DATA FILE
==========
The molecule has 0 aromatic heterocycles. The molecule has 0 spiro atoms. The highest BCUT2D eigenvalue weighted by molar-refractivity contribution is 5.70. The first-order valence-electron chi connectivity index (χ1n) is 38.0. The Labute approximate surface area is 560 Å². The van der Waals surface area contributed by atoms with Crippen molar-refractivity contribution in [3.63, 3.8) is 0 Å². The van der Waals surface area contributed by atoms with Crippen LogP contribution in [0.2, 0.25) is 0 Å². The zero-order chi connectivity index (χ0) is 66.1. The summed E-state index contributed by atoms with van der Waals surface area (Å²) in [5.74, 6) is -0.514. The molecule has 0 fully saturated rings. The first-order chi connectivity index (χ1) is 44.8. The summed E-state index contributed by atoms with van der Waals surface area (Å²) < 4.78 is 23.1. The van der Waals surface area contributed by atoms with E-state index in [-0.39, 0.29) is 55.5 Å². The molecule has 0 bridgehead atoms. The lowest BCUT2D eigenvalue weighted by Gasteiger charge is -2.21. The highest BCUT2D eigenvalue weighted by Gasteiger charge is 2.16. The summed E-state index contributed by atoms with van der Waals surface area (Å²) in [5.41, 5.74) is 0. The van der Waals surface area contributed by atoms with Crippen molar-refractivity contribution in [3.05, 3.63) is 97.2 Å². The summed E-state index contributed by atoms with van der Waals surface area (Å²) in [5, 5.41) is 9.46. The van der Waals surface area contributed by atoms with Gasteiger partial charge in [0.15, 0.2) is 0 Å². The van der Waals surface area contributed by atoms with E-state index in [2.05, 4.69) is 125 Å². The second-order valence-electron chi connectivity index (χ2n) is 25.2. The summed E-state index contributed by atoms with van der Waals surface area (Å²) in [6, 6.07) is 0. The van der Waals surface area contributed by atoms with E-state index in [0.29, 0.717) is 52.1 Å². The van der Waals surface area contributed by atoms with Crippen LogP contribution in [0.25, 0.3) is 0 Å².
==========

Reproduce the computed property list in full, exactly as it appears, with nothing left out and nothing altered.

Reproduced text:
The molecule has 0 aromatic heterocycles. The molecule has 0 spiro atoms. The highest BCUT2D eigenvalue weighted by molar-refractivity contribution is 5.70. The first-order valence-electron chi connectivity index (χ1n) is 38.0. The Labute approximate surface area is 560 Å². The van der Waals surface area contributed by atoms with Crippen molar-refractivity contribution in [3.63, 3.8) is 0 Å². The van der Waals surface area contributed by atoms with Crippen LogP contribution in [0.2, 0.25) is 0 Å². The zero-order chi connectivity index (χ0) is 66.1. The summed E-state index contributed by atoms with van der Waals surface area (Å²) in [5.74, 6) is -0.514. The molecule has 0 fully saturated rings. The first-order chi connectivity index (χ1) is 44.8. The summed E-state index contributed by atoms with van der Waals surface area (Å²) < 4.78 is 23.1. The van der Waals surface area contributed by atoms with E-state index in [-0.39, 0.29) is 55.5 Å². The molecule has 0 bridgehead atoms. The lowest BCUT2D eigenvalue weighted by Gasteiger charge is -2.21. The highest BCUT2D eigenvalue weighted by Gasteiger charge is 2.16. The summed E-state index contributed by atoms with van der Waals surface area (Å²) in [5.41, 5.74) is 0. The van der Waals surface area contributed by atoms with Crippen molar-refractivity contribution in [3.05, 3.63) is 97.2 Å². The summed E-state index contributed by atoms with van der Waals surface area (Å²) in [5, 5.41) is 9.46. The van der Waals surface area contributed by atoms with Gasteiger partial charge in [0.15, 0.2) is 0 Å². The van der Waals surface area contributed by atoms with E-state index in [2.05, 4.69) is 125 Å². The second-order valence-electron chi connectivity index (χ2n) is 25.2. The summed E-state index contributed by atoms with van der Waals surface area (Å²) in [6, 6.07) is 0. The van der Waals surface area contributed by atoms with E-state index in [0.29, 0.717) is 52.1 Å². The van der Waals surface area contributed by atoms with Crippen LogP contribution in [0.25, 0.3) is 0 Å².